"I had," said Dr. Chapman, "an ignorant man in my church, in Philadelphia, by the name of S., who utterly murdered the king's English. When he first stood up to talk, and you heard him for the first time, you would be amazed, and would hope that he would not speak long. But soon you would begin to wonder at the marvelous power of his words. I will tell you the secret of it. I once called thirty of the workers of my church together to pray for the baptism of power for a special work. He rose and left the room. I afterward found him alone in a little room of the church pleading in prayer: 'O Lord, take all sin from me. Teach me what it is that hinders Thy coming. I will give up everything. Come, O Holy Spirit, come and take possession of me, and help me to win men.' He arose from his knees and met me face to face, and said: 'Pastor, I have received the Holy Ghost.' To my certain knowledge, since that time (about three years) that ignorant man has led more than a hundred men to Jesus." (Holiness and Power, pages 329-30).
The marvelous ministry of J. Wilbur Chapman can be explained only by the fact that he, like Moody and Torrey, was filled with the Holy Spirit, definitely endued with the Holy Spirit, or filled with the Holy Spirit, or baptized with the Holy Spirit, whichever term you care to use. Chapman was associated with Moody, was selected by Moody to be vice-president of Moody Bible Institute and was the author of the book, The Life and Work of D. L. Moody. In fact, Dr. Chapman tells us that it was Moody himself who led Chapman to the first full assurance of salvation.
In the biography of J. Wilbur Chapman by Ottman, is this striking statement: "He had witnessed such marvelous manifestations of the Spirit of God in so many of his meetings that he felt a keen disappointment when the tide failed to reach the full flood." He was a mighty, heart-moving preacher, filled with the Holy Ghost. Chapman himself had prayed for the fullness of the Spirit He taught others to pray for "the baptism of power for a special work."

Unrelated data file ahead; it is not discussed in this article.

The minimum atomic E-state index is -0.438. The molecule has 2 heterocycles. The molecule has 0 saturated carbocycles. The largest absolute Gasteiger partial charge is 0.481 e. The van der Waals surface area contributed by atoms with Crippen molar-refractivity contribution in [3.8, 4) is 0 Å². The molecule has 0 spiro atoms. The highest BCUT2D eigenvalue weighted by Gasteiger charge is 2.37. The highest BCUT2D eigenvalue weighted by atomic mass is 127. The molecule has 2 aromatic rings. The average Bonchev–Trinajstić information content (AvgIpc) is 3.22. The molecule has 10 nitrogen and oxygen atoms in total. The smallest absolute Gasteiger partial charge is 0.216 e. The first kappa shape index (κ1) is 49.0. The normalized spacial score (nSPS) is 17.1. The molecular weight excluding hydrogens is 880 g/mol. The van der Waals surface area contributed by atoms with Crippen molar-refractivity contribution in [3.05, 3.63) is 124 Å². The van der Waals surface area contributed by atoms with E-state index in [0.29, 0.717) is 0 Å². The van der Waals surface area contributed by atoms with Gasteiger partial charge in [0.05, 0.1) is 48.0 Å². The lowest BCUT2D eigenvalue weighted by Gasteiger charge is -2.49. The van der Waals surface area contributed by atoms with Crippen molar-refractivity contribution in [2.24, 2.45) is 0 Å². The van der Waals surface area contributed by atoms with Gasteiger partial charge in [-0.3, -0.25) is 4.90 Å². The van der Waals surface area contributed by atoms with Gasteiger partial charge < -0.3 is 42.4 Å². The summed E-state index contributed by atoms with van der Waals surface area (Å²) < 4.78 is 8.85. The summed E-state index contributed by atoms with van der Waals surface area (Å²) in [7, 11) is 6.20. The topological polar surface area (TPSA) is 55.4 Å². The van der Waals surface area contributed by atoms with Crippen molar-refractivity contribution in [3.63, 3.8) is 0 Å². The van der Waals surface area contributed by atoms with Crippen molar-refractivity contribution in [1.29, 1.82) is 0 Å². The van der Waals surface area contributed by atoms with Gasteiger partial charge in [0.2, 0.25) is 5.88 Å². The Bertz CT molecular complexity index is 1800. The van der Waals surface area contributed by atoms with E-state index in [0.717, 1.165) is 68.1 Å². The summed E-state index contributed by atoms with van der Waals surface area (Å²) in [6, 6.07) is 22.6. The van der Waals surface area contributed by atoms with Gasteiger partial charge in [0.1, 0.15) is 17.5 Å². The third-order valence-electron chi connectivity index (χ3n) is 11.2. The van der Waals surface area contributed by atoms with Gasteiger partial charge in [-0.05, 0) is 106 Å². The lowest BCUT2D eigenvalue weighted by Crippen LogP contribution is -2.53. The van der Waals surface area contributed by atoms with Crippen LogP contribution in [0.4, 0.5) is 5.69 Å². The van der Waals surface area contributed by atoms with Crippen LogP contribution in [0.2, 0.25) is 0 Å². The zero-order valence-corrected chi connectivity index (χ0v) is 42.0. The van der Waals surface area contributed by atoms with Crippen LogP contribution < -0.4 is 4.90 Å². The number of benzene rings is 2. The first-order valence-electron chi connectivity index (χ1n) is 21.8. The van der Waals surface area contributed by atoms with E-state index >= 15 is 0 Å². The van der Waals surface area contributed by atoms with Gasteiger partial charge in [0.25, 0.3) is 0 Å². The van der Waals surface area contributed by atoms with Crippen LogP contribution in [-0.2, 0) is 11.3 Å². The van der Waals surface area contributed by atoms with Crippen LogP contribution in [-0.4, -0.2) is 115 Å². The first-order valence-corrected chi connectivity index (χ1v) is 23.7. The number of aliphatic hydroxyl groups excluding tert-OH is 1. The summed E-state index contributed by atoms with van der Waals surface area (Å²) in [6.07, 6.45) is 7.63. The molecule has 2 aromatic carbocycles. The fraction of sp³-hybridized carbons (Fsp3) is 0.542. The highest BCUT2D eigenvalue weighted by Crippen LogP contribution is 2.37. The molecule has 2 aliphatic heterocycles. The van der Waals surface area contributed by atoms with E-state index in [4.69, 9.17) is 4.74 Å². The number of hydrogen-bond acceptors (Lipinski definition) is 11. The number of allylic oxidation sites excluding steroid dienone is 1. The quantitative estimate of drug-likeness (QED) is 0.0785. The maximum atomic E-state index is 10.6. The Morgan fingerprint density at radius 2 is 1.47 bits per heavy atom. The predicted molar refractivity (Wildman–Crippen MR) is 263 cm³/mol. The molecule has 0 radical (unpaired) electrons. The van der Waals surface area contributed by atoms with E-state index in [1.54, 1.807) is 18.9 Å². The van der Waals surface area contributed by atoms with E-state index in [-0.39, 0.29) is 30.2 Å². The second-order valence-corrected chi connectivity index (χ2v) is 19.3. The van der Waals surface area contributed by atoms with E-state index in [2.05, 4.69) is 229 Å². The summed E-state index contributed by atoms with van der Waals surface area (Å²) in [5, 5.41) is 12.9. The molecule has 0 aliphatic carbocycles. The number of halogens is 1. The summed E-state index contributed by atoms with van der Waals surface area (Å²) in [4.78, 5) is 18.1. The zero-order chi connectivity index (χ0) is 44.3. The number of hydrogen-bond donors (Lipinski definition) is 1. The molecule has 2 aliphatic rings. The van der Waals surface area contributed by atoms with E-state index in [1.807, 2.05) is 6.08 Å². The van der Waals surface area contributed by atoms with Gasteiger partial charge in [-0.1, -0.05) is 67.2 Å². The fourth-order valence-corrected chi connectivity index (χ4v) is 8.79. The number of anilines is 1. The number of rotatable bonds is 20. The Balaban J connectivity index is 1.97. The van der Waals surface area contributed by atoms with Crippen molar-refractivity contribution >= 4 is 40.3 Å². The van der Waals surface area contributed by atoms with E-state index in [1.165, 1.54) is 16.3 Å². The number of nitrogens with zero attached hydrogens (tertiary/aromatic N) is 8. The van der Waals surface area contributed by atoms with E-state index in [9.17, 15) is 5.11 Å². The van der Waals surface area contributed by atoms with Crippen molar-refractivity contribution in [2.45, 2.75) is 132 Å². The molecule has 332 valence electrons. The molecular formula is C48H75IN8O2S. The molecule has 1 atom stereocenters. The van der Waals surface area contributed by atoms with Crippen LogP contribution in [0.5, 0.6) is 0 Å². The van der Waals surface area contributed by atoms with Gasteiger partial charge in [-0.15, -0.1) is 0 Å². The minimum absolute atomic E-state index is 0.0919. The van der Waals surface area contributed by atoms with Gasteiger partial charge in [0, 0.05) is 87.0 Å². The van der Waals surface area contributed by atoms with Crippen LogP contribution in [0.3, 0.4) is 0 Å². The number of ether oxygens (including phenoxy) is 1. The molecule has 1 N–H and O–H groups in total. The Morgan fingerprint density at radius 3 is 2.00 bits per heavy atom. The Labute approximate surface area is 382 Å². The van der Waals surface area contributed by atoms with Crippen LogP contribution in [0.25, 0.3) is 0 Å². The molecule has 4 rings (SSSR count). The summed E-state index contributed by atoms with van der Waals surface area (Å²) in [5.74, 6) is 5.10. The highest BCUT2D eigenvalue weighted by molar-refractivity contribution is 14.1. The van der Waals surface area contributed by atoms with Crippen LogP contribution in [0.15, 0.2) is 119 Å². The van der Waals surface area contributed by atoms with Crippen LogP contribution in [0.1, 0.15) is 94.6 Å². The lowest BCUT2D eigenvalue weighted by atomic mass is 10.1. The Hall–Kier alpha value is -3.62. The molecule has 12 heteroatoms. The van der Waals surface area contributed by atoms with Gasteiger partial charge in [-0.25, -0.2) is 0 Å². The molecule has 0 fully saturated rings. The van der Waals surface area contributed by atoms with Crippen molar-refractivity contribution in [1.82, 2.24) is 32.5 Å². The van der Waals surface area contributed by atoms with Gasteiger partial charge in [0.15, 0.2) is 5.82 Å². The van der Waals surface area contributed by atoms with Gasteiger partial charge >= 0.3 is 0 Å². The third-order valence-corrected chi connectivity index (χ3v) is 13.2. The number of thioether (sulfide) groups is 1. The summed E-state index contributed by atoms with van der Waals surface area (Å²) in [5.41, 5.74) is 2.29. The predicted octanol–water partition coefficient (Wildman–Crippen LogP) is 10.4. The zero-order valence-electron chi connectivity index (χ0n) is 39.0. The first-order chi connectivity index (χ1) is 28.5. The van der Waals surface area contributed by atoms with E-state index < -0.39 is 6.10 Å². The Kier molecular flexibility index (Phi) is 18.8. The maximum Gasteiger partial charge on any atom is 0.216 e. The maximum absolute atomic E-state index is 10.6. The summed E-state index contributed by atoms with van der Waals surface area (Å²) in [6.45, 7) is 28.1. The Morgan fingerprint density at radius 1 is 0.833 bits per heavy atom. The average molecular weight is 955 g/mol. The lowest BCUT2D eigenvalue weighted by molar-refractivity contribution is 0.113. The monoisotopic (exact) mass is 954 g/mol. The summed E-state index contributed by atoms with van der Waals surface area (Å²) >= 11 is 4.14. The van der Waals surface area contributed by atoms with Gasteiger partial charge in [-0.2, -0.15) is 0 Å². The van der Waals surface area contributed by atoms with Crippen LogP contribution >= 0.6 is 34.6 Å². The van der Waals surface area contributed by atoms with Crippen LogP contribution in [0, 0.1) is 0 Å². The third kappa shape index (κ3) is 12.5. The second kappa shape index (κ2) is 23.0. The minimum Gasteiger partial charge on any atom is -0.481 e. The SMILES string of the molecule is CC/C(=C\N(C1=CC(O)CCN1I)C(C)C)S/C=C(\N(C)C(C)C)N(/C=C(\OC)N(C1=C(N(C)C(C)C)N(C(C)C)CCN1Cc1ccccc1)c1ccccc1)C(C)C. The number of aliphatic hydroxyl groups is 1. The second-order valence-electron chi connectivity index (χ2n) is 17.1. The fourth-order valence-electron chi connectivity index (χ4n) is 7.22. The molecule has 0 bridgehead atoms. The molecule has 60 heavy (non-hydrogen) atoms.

Mr. Homer Rodeheaver, Billy Sunday's song leader for the most powerful years of his ministry, has the following to say about Mr. Sunday:
Mr. Sunday was criticized as few men. He could stand criticism. Put the spotlight on Mr. Sunday from any point of view. The result is to expose the pitiable smallness of his critics. He did things that were epic. Under his ministry more lives were changed than by any man who has preached the gospel. More than a million men and women "hit the sawdust trail." He was responsible for multitudes of ministers, missionaries, revived churches, Bible schools, and Christian activities that reach to the four corners of the earth (Twenty Years With Billy Sunday, p. 24).
It seems probable that in a harder day and with greater competition, Billy Sunday won more souls than did D. L. Moody, or any other single man who ever lived, as Mr. Rodehearer says. Again Mr. Rodeheaver says, "No doubt he spoke directly to more people in the course of his career than any other man in the world. He did this without amplifiers or mechanical devices to carry his voice" (Twenty Years With Billy Sunday, p. 18).
Now was Billy Sunday himself filled with the Holy Spirit? Did he have a special anointing of God, an enduement of power from on high such as made possible the ministry of Moody and of Torrey and of Chapman and of other great soul winners? Beyond any shadow of doubt, Billy Sunday did have such an enduement of power, such a definite filling of the Spirit!